- Davis, CA is joining in the soda tax debate. A pro-tax group rallied earlier this week in the hopes of encouraging the city council to address a potential 1-cent per ounce soda tax.
- Supporters argue that a soda tax can help combat obesity in the community, but opponents say it is more about financial gains for the government and could hurt local businesses by reducing sales and raising costs.
- Mid-February is the deadline for the Davis City Council's decision as to whether to add the soda tax to the ballot. If the city council includes the tax, the initiative could have the same voter support it had in Berkeley.
California has been at the center of soda tax activity in the U.S. Berkeley, CA passed a sugary beverages tax in November 2014, and San Francisco considered a similar tax that same month, though the initiative couldn't round up the two-thirds support it needed to pass. It's too soon to tell what kind of health impacts Berkeley's sugary beverage tax has had on the local community. But prices of soda for consumers have risen by about seven-tenths of a cent per ounce, which means consumers pay for about 70% of the penny per ounce soda tax.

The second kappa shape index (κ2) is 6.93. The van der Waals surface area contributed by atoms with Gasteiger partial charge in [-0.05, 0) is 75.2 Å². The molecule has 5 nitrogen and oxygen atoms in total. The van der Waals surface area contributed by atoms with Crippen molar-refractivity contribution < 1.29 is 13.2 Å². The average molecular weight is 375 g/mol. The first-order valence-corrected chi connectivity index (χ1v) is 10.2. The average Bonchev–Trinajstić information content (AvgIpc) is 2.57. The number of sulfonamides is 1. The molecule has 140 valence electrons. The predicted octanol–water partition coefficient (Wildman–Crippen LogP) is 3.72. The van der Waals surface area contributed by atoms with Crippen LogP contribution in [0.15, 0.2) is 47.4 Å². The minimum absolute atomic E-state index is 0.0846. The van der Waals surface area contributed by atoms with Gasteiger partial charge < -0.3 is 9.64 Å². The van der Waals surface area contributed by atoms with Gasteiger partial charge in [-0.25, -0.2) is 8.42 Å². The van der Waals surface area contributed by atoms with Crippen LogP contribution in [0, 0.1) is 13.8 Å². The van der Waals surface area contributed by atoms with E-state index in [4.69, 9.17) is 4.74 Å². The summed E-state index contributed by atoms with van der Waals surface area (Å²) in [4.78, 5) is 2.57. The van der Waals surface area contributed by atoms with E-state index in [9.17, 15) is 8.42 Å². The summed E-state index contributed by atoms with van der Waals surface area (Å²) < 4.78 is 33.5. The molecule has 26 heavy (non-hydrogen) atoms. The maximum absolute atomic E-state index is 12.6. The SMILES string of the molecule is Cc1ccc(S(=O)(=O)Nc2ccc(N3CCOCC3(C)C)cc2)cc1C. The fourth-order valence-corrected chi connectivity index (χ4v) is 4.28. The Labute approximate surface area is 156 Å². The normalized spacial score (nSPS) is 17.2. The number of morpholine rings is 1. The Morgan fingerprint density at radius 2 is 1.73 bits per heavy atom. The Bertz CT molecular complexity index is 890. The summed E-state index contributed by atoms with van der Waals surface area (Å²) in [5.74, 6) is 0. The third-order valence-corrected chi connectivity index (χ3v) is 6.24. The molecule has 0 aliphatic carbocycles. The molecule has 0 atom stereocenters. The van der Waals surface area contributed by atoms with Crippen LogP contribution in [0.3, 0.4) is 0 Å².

In November, public health advocates announced that they would be pushing for soda tax legislation in up to a dozen cities across the U.S. this year, so this initiative may not stay bound by California's borders for long. Legislators against soda taxes have been vehement that a tax would not actually change consumers' behaviors and could even have unintended consequences, such as rerouting soda money to other junk food. Last month, the United Nations entered the debate with its recommendation that countries across the globe consider implementing a tax on junk foods, particularly sugary beverages.
If soda companies want to stop these taxes from cropping up across the country, manufacturers will need to reposition productions. This could come through packaging innovations, like mini-cans, which offer an alternative to those monitoring sugar intake, or ingredient reformulation, such as using natural sweeteners instead of high fructose corn syrup or artificial sweeteners. Or, they could change consumers' perceptions of soda through aggressive lobbying and marketing campaigns, which major soda manufacturers and beverage associations have already been quick to invest in.